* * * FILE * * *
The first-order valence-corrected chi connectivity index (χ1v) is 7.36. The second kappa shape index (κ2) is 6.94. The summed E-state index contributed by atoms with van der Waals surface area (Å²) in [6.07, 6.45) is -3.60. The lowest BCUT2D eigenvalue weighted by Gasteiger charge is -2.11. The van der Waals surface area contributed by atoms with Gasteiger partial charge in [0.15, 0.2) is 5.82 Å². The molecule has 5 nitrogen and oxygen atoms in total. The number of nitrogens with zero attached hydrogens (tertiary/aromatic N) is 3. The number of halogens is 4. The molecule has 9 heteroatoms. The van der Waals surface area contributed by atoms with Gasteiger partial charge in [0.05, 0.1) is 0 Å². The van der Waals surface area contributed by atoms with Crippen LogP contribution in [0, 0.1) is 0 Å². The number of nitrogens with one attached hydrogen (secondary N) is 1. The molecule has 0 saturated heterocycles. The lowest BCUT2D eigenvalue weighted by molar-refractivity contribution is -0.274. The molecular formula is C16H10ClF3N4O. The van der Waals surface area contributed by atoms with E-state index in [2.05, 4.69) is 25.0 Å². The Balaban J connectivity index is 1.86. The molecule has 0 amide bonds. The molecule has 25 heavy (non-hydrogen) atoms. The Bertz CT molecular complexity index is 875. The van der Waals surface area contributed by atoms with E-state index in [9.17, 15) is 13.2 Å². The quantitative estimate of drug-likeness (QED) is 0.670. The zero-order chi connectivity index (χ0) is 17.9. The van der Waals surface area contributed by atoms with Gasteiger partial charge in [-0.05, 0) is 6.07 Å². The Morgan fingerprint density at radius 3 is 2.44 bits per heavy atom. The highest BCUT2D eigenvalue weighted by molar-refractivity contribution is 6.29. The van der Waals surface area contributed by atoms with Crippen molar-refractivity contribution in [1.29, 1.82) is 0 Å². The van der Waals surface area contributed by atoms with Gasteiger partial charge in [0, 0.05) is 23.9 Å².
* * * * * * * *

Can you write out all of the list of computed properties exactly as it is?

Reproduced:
The first-order valence-corrected chi connectivity index (χ1v) is 7.36. The second kappa shape index (κ2) is 6.94. The summed E-state index contributed by atoms with van der Waals surface area (Å²) in [6.07, 6.45) is -3.60. The lowest BCUT2D eigenvalue weighted by Gasteiger charge is -2.11. The van der Waals surface area contributed by atoms with Gasteiger partial charge in [0.15, 0.2) is 5.82 Å². The molecule has 5 nitrogen and oxygen atoms in total. The number of nitrogens with zero attached hydrogens (tertiary/aromatic N) is 3. The number of halogens is 4. The molecule has 9 heteroatoms. The van der Waals surface area contributed by atoms with Gasteiger partial charge in [0.05, 0.1) is 0 Å². The van der Waals surface area contributed by atoms with Crippen LogP contribution in [0, 0.1) is 0 Å². The number of nitrogens with one attached hydrogen (secondary N) is 1. The molecule has 0 saturated heterocycles. The lowest BCUT2D eigenvalue weighted by molar-refractivity contribution is -0.274. The molecular formula is C16H10ClF3N4O. The van der Waals surface area contributed by atoms with E-state index in [2.05, 4.69) is 25.0 Å². The Balaban J connectivity index is 1.86. The molecule has 0 amide bonds. The molecule has 25 heavy (non-hydrogen) atoms. The Bertz CT molecular complexity index is 875. The van der Waals surface area contributed by atoms with E-state index in [9.17, 15) is 13.2 Å². The quantitative estimate of drug-likeness (QED) is 0.670. The zero-order chi connectivity index (χ0) is 17.9. The van der Waals surface area contributed by atoms with Gasteiger partial charge in [-0.05, 0) is 6.07 Å². The Morgan fingerprint density at radius 3 is 2.44 bits per heavy atom. The highest BCUT2D eigenvalue weighted by molar-refractivity contribution is 6.29. The van der Waals surface area contributed by atoms with Crippen molar-refractivity contribution in [1.29, 1.82) is 0 Å². The van der Waals surface area contributed by atoms with Gasteiger partial charge in [0, 0.05) is 23.9 Å².